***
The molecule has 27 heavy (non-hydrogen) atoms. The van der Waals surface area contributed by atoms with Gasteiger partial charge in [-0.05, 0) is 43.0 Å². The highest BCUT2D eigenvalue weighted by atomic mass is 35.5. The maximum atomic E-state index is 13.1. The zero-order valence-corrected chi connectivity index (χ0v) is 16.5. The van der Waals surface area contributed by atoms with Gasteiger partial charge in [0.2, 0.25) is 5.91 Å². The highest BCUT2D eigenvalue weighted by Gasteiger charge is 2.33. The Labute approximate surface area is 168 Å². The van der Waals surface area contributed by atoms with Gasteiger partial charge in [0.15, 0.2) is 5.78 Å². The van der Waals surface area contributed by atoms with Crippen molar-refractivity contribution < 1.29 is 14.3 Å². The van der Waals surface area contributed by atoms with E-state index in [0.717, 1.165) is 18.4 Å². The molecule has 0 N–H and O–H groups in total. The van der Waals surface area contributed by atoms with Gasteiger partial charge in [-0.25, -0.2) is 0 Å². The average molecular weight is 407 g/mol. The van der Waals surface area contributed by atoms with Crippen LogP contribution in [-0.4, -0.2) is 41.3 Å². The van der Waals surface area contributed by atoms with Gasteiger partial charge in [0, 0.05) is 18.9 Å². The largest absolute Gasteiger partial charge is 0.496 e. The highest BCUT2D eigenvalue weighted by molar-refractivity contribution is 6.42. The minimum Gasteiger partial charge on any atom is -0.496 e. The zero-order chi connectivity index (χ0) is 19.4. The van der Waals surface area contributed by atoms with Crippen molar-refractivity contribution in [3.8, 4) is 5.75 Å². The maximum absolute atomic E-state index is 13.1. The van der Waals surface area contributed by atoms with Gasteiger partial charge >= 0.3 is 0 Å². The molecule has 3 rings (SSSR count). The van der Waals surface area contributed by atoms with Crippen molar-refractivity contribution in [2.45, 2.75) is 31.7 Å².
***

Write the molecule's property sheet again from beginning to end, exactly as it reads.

The molecule has 27 heavy (non-hydrogen) atoms. The van der Waals surface area contributed by atoms with Gasteiger partial charge in [-0.05, 0) is 43.0 Å². The highest BCUT2D eigenvalue weighted by atomic mass is 35.5. The maximum atomic E-state index is 13.1. The zero-order valence-corrected chi connectivity index (χ0v) is 16.5. The van der Waals surface area contributed by atoms with Gasteiger partial charge in [0.2, 0.25) is 5.91 Å². The highest BCUT2D eigenvalue weighted by Gasteiger charge is 2.33. The Labute approximate surface area is 168 Å². The van der Waals surface area contributed by atoms with Gasteiger partial charge in [0.15, 0.2) is 5.78 Å². The van der Waals surface area contributed by atoms with Crippen molar-refractivity contribution < 1.29 is 14.3 Å². The van der Waals surface area contributed by atoms with E-state index in [0.717, 1.165) is 18.4 Å². The molecule has 0 N–H and O–H groups in total. The van der Waals surface area contributed by atoms with Gasteiger partial charge in [-0.25, -0.2) is 0 Å². The average molecular weight is 407 g/mol. The van der Waals surface area contributed by atoms with Crippen LogP contribution in [-0.4, -0.2) is 41.3 Å². The van der Waals surface area contributed by atoms with Gasteiger partial charge in [0, 0.05) is 18.9 Å². The largest absolute Gasteiger partial charge is 0.496 e. The highest BCUT2D eigenvalue weighted by molar-refractivity contribution is 6.42. The minimum Gasteiger partial charge on any atom is -0.496 e. The zero-order chi connectivity index (χ0) is 19.4. The van der Waals surface area contributed by atoms with Crippen molar-refractivity contribution in [3.8, 4) is 5.75 Å². The maximum absolute atomic E-state index is 13.1. The van der Waals surface area contributed by atoms with Gasteiger partial charge >= 0.3 is 0 Å². The molecule has 3 rings (SSSR count). The van der Waals surface area contributed by atoms with Crippen molar-refractivity contribution in [2.45, 2.75) is 31.7 Å².